Making people more complete
Inspired by her own mentor, a banker has become a full-time coach, helping young professionals achieve their life goals.
16 May 2022
Inspired by mentors encountered in her career, finance industry veteran turned business coach and mentor Debbie Ng has been working with Female Entrepreneurs Worldwide (FEW) to deliver workshops on everything from dealing with difficult people to climbing the corporate ladder.
Over the past 20 years, Ms Ng has mentored many professionals during a career that included stints at Goldman Sachs and the Bank for International Settlements (BIS) and Women In Finance. She has also turned her attention to non-profits, partnering with the English Schools Foundation (ESF), the Senior Citizen Home Safety Association, and Generation, which was established by McKinsey to help underprivileged young professionals launch their careers and manage their business operations.
Through her coaching and mentoring, Ms Ng said her aim is to “build trusted relationships with clients to help them achieve their life goals and become happier, more complete people.”
What are people looking for when they come to see you – are there any common themes?
It’s things like should they stay in a job or is it time to make a career change if they are not getting on well with their boss or other staff in the workplace, or how to deal with conflicts. It may start with discussions around the job but then it can evolve into their personal life.
How did your mentors inspire you?
Working as a young female leader, I was confronted with various challenges and constantly put myself forward to seek inspirational role models and mentors whom I could learn from. I was very fortunate to have had great coaches and mentors during my career at Goldman Sachs and the BIS, who helped guide me through challenging times, which contributed to my success. These positive experiences have inspired me to do the same. Coaching and mentoring has really changed my life and helped me become a better person, leader and manager. If I had a problem, I would ask myself, “what would my coach or mentor do in this situation?” and try to mimic that.
How has your mentoring journey been so far?
I mentored young professionals at BIS, Goldman Sachs and Women in Finance, and even after I left these companies, I still had them calling me up asking for advice about their career. It felt good that people were able to trust me and that I could help them with important life decisions. I encouraged them to talk about their true feelings or the process wouldn’t be so beneficial. The mentees would often open up to me more than I expected, and we would look at things in a very holistic way – are the things they are struggling with work or at home? I usually prefer to provoke thought processes for the mentee to think about the various options instead of providing solutions. The mentee is always the best person to make judgments and decisions for themselves but I can ask guided questions to inspire them to think differently and the possibilities.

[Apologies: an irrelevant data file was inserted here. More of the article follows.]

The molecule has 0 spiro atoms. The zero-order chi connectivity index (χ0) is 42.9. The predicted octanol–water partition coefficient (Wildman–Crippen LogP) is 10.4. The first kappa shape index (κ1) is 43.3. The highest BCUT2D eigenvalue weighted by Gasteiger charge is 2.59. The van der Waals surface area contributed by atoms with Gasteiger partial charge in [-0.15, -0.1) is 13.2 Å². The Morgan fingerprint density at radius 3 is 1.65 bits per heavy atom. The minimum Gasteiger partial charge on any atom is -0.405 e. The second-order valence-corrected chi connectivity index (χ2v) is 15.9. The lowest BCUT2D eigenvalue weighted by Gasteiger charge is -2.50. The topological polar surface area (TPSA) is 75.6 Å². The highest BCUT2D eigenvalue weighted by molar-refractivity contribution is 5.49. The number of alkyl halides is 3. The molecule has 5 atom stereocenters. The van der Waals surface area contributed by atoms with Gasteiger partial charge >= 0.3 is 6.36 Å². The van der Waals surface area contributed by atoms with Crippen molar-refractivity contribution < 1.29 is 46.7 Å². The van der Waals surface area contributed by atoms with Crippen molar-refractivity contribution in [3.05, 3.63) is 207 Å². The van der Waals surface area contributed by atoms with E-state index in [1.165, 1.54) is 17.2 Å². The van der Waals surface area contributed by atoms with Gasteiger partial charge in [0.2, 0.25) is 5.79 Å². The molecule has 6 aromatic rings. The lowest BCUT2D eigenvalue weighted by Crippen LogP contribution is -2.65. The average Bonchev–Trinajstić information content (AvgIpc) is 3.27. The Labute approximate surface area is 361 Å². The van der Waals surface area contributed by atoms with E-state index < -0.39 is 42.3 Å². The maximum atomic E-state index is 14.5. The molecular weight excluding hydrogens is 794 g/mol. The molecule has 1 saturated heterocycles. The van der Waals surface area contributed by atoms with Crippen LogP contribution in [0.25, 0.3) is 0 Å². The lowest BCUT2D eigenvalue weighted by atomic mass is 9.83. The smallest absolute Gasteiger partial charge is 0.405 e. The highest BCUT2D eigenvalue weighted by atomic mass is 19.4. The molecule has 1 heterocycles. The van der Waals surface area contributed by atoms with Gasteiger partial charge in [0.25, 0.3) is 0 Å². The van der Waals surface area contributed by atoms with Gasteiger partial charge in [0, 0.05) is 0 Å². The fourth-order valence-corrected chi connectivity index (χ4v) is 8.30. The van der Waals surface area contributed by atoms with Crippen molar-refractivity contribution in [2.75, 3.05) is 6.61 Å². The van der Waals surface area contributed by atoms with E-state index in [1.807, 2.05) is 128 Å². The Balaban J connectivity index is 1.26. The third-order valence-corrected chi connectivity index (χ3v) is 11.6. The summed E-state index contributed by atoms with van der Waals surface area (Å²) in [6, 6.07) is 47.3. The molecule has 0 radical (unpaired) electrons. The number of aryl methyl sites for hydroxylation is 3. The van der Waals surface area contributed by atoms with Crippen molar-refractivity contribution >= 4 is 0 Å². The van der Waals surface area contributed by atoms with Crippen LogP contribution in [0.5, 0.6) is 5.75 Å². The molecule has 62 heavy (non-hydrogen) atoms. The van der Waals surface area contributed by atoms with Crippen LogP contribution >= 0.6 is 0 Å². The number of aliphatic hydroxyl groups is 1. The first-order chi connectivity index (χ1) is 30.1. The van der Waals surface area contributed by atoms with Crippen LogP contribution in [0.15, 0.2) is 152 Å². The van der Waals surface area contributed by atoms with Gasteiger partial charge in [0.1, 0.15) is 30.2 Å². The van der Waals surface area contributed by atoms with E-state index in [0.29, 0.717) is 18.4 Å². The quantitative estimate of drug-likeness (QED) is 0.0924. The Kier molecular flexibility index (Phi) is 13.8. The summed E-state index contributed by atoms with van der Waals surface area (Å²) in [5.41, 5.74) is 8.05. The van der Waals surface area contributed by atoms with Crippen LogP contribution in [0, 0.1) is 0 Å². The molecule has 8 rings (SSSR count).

What have you been doing with FEW?
So far, we’ve organised a live Instagram chat on how to work effectively in a challenging environment, and people management. People have been struggling the last few years in Hong Kong. Most staff are working from home or hybrid home/office, and the type of challenges people are facing are different. How do you manage a team you don’t even get to see? And if you are an employee, how do you manage your workload without dropping the ball?
With more people working from home, we need to ask questions like, “do we have enough tech support to ensure things are being done efficiently?” And from a risk point of view, how do we measure risk? For example, bankers are now trading at home on their laptops, but in the past, they were never allowed to trade outside the office.
Tell us about the non-profit work
Last year, I retired from the BIS, and I’ve been doing some volunteer work with ESF and Senior Citizen Homes. My next project is working with Generation Hong Kong, which was established by McKinsey & Company in 2018, to coach and mentor underprivileged young people in Hong Kong. This non-profit works with employers to bridge the gap between education and employment, helping students build long and successful careers while providing employers with well-skilled, motivated talent. In my mentorship role, I will guide them throughout the in-cohort and post-cohort process, including taking the lead to facilitate academic and career coaching, goal setting, enhancing employability, tracking performance, and providing constructive feedback. Once they land a job, I will be part of the post-program to support them during their first six months of employment to ensure stability and success.
It can be difficult to escape our comfort zone – why does change scare us so much?
It’s the uncertainty. People are scared by unfamiliarity and the affordability of making a change. Do you have enough financial support to leave your job and do something different? If you are in your 20s and 30s, you may have more flexibility because you might not have a spouse, children or elderly parents to take care of. And from a financial point of view, you probably have less baggage.
What business trends do you notice in Hong Kong?
Digital technology and digital transformation are hot trends – not just in Hong Kong but globally. Using a personal example, learning how to do an Instagram Live was so much fun for me, as this was something I’d never done before. I had to have the confidence to do a live feed without panicking and learn how to look at the camera and respond naturally. It was a great way to engage with the younger generation and the way they work.
- Business Management & Consultancy
- Hong Kong
- Hong Kong